The new result is a more stable machine with better side-to-side handling and better ergonomics. During the press brief, this new improved handling was mentioned a number of times, and during our ride there was no disappointment. The bike has an all-new aluminum die cast sub frame, where the previous model used steel, and it features removable three-piece construction. This new sub frame is a fantastic feature that eliminates the need for side covers so it loses weight and makes it easier for the rider to put their feet on the ground.
A great frame needs quality suspension, and there is a set of 41mm inverted forks up front with full adjustment options. The compression-damping feature is the addition for this year and the forks are very compliant over rough surfaces, without sacrificing stability at higher speeds. They don’t exhibit too much unsettling dive under heavy braking, are a very good compromise between handling and comfort, and add sophistication. The rear shock is a horizontal back-link unit with both shock and linkage living above the swingarm. It has pre load and rebound adjustment options, and is easy to adjust if needed.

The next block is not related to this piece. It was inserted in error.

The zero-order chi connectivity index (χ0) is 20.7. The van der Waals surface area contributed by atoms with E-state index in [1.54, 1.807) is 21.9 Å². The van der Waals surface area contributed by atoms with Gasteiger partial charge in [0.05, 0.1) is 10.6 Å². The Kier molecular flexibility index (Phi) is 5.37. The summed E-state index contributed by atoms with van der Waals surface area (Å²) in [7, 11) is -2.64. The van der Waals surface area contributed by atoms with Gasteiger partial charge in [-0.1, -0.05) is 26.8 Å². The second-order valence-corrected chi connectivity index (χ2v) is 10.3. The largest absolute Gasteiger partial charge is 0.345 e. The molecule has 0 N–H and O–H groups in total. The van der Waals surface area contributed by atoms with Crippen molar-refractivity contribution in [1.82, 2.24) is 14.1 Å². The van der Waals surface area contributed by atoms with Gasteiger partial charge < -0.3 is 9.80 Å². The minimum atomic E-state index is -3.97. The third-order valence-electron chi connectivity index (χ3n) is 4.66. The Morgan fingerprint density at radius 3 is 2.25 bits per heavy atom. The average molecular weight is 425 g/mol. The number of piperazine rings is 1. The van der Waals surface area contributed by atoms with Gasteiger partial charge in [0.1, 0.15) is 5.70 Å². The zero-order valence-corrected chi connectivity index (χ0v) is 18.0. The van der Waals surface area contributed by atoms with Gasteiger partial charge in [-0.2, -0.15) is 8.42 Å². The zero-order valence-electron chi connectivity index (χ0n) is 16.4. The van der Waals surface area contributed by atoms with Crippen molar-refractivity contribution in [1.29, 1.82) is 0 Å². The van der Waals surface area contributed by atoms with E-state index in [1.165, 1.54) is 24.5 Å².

With the bike’s increased performance it’s no surprise to find a ZX-10R style radial brake set on the new Z1000, a pair of opposed piston calipers work with 300mm Wave rotors, and take fluid from a radial master cylinder. Action at the lever is precise and progressive, with no unsettling bite. There is a single piston caliper out back, with a smaller 250mm Wave rotor and the caliper is hung underneath the swing arm to accentuate the new five-spoke cast aluminum wheel. The new wheels have machined edges and a two-tone custom mag style for a high quality appearance.
With my looks, I might not be able to get a riding date soon, but I could certainly throw on some soft luggage and take the new Z1000 on an adventure. And I certainly wouldn’t have any objections to running around town on business, heading to the drag strip for a few passes or throwing on some race compound tires, dialing up the suspension and heading to a track weekend. Available in either Metallic Spark Black, or Pearl Stardust White the big Z is available for $10,499 at your local Kawasaki dealer.